Skip to content
 

Consumer Asks Court to Reject Glucosamine Labeling Settlement

AARP Foundation Litigation attorneys represent a client who has filed an objection to a proposed class action settlement.

Background

Perrigo Company manufactures dietary supplements that are sold under the store brand name of many large retailers. One such product contains glucosamine, which is marketed to “help rebuild cartilage,” “lubricate joints,” and “help provide joint comfort.” Plaintiffs sued several large retailers alleging those marketing claims are false, deceptive, and misleading, in violation of several state consumer protection laws. Scientific evidence shows that glucosamine does not provide the benefits stated on the label.

Consumers sued in a class action, which is typically an effective way to end widespread bad practices in a single proceeding and provide a remedy to all the injured people, who would otherwise not be able to pursue relief, because the individual recovery is too small to justify pursuing legal claims. Class action litigation ensures that law breakers do not profit from ill-gotten gains; in this case, for instance, it is estimated that 17 million packages of the falsely labeled products were sold. Individuals are unlikely to file a lawsuit to recover the cost of a package of a dietary supplement that was falsely marketed and does not provide the promised benefits, but which provides the manufacturer and retailers with enormous profits.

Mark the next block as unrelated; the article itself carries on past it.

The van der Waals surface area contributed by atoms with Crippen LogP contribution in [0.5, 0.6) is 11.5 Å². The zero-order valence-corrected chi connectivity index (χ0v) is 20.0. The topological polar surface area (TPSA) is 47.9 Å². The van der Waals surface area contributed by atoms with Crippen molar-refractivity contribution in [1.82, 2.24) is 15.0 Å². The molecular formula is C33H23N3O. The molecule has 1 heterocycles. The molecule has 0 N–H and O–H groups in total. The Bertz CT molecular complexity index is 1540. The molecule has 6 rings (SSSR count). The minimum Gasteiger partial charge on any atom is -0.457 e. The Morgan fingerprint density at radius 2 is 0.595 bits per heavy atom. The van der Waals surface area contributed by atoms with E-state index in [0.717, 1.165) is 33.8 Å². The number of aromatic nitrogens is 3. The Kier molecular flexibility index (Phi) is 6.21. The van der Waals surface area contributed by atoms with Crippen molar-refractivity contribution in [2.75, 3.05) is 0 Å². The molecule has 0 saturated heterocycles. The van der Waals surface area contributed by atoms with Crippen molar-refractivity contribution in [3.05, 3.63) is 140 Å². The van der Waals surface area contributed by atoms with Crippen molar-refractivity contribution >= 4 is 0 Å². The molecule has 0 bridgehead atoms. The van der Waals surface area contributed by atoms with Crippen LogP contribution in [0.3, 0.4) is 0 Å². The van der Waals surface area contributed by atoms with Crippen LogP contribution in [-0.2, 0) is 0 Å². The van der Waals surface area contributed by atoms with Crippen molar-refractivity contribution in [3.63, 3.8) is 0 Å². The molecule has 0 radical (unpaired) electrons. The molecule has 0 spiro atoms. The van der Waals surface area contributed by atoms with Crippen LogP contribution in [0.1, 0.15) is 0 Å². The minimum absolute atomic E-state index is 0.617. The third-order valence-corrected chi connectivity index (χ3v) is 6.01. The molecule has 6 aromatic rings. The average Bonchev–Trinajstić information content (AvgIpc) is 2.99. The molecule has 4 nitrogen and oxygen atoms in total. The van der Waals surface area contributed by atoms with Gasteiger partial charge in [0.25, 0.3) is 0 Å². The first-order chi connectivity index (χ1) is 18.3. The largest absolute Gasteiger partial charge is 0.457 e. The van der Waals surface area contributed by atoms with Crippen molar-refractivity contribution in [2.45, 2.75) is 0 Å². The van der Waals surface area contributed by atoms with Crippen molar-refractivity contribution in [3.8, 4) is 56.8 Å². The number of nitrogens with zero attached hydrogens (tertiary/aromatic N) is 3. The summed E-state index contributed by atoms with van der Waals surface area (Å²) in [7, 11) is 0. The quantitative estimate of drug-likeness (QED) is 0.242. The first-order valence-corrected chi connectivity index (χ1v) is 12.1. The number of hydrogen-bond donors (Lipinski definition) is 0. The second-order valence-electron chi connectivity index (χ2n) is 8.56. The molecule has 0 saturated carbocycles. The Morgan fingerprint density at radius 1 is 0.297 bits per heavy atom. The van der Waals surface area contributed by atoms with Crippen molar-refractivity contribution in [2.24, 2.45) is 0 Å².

A settlement was reached in the litigation and, as required in class actions, final approval was sought from the court. Court approval for class action settlements is required because a settlement will bind absent class members who were not involved in the litigation, but whose legal rights are being decided through the settlement.

The objector has asked the court to reject the proposed settlement, claiming that there are significant problems that make it unfair to class members. In support of the objection, a  brief filed by the objector’s AARP Foundation Litigation attorneys points out that the proposed settlement benefits the plaintiffs’ attorneys more than the class members (attorneys’ fees are almost equal to the relief provided to the class), provides insufficient injunctive relief (it limits the use of only six words, and for only 2 years) and fails to provide proper notice to the absent class members, who will not benefit from the settlement because they will not learn about it. Worse, the settlement releases all the retailers and the manufacturer from any other claims by the class, even though most of the retailers were not sued and the relief does not compensate for or prevent harm from the all claims that are being released. It even enjoins class members from complaining to the government about false marketing and any other claims about the product.

What’s at Stake

False and deceptive marketing of dietary supplements preys on people’s desire for better health or relief from pain. The lies drain billions of dollars from older people’s budgets without providing any of the claimed benefits. Private class action litigation is important to stop false marketing claims, but settlements in such cases must actually stop the bad practices and protect the consumers. Settlements that provide little or no meaningful relief and that releases wrongdoers without holding them responsible shields them from effective law enforcement.

Case Status

Quinn v. Walgreen is before the U.S. District Court for the Southern District of New York.